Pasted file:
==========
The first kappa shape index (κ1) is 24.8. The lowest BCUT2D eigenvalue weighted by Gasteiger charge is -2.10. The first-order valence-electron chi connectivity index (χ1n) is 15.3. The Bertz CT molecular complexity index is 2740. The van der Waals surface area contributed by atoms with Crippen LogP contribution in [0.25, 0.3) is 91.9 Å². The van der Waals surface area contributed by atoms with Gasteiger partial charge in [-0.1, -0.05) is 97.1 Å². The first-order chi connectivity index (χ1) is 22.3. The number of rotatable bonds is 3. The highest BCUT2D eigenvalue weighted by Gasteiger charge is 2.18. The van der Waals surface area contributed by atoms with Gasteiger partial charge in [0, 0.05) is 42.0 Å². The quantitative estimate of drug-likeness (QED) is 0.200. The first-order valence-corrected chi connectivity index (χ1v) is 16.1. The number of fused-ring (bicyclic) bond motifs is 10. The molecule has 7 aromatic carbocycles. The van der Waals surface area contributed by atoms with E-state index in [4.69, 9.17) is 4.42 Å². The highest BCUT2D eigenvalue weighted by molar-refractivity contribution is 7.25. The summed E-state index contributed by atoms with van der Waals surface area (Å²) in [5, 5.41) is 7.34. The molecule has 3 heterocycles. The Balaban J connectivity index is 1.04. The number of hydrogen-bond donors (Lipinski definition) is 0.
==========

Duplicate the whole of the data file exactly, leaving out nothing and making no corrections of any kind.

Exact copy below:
The first kappa shape index (κ1) is 24.8. The lowest BCUT2D eigenvalue weighted by Gasteiger charge is -2.10. The first-order valence-electron chi connectivity index (χ1n) is 15.3. The Bertz CT molecular complexity index is 2740. The van der Waals surface area contributed by atoms with Crippen LogP contribution in [0.25, 0.3) is 91.9 Å². The van der Waals surface area contributed by atoms with Gasteiger partial charge in [-0.1, -0.05) is 97.1 Å². The first-order chi connectivity index (χ1) is 22.3. The number of rotatable bonds is 3. The highest BCUT2D eigenvalue weighted by Gasteiger charge is 2.18. The van der Waals surface area contributed by atoms with Gasteiger partial charge in [0, 0.05) is 42.0 Å². The quantitative estimate of drug-likeness (QED) is 0.200. The first-order valence-corrected chi connectivity index (χ1v) is 16.1. The number of fused-ring (bicyclic) bond motifs is 10. The molecule has 7 aromatic carbocycles. The van der Waals surface area contributed by atoms with E-state index in [4.69, 9.17) is 4.42 Å². The highest BCUT2D eigenvalue weighted by molar-refractivity contribution is 7.25. The summed E-state index contributed by atoms with van der Waals surface area (Å²) in [5, 5.41) is 7.34. The molecule has 3 heterocycles. The Balaban J connectivity index is 1.04. The number of hydrogen-bond donors (Lipinski definition) is 0.